DETROIT – Nissan has been the most successful retailer of electric vehicles in the U.S., with its Leaf model racking up 77,322 total deliveries since the car went on sale in late 2010, WardsAuto data shows.
But that success has come at a price. U.S. federal rebates of up to $7,500, which have spurred a small but devoted slice of Americans to buy an EV, likely are to go away first for Nissan.
That’s because the rebates disappear when a manufacturer hits 200,000 cumulative EV sales.
Although Nissan still has time before it reaches that milestone, the automaker nevertheless is thinking about selling an EV in a post-incentives world.
“One thing (we’re looking at) is to see…is there room for negotiations?” Pierre Loing, vice president-product planning for Nissan North America, tells WardsAuto here in an interview.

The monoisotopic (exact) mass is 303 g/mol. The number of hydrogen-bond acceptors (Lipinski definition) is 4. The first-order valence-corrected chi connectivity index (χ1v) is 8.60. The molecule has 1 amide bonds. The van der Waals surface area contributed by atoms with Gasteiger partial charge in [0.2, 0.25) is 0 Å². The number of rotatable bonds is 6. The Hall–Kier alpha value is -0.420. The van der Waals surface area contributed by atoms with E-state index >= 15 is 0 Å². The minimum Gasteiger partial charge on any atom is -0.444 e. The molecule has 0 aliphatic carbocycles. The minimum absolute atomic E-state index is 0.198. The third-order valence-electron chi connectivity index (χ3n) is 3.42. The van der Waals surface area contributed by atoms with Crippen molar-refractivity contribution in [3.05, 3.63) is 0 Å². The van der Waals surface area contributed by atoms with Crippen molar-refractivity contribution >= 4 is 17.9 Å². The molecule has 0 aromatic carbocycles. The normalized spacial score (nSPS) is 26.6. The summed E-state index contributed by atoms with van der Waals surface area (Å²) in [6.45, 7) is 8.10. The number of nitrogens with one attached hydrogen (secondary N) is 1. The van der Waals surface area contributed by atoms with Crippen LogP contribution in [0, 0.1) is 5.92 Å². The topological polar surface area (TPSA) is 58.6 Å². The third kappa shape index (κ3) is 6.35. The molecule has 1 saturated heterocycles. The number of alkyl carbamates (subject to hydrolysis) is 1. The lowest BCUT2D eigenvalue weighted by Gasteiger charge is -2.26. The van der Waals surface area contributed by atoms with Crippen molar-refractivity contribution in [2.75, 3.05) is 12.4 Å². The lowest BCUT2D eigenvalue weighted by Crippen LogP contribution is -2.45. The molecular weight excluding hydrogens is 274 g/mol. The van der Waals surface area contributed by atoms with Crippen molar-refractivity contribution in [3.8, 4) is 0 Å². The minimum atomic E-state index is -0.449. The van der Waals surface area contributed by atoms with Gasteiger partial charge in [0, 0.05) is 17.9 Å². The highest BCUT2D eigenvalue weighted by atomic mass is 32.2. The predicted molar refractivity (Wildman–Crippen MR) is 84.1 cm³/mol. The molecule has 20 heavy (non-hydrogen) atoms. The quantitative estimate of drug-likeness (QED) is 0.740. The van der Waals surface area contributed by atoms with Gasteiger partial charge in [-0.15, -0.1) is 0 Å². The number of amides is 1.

Loing says the quota makes no sense as it harms successful EV sellers.
“Being the first ones on the market, we should be among the first ones to reach 200,000, and you penalize those who’ve tried to be first?” Loing asks rhetorically.
Absent getting the quota changed, the Nissan planner says making the Leaf even more attractive to buyers is key.
“The reduction on the cost of the battery is so important,” he says of the part of an EV that adds the most to the vehicle’s relatively high price.
He says Nissan engineers have the ability to give the Leaf more range, but the cost of lithium-ion batteries, the preferred storage medium for most EVs, is not improving as quickly as Nissan hoped for.
“And of course, with (oil at) $47 a barrel, it makes it even more challenging,” Loing says. However, he touts Nissan’s good 2014 results for the Leaf. The automaker sold 30,200 units in the U.S., an all-time record.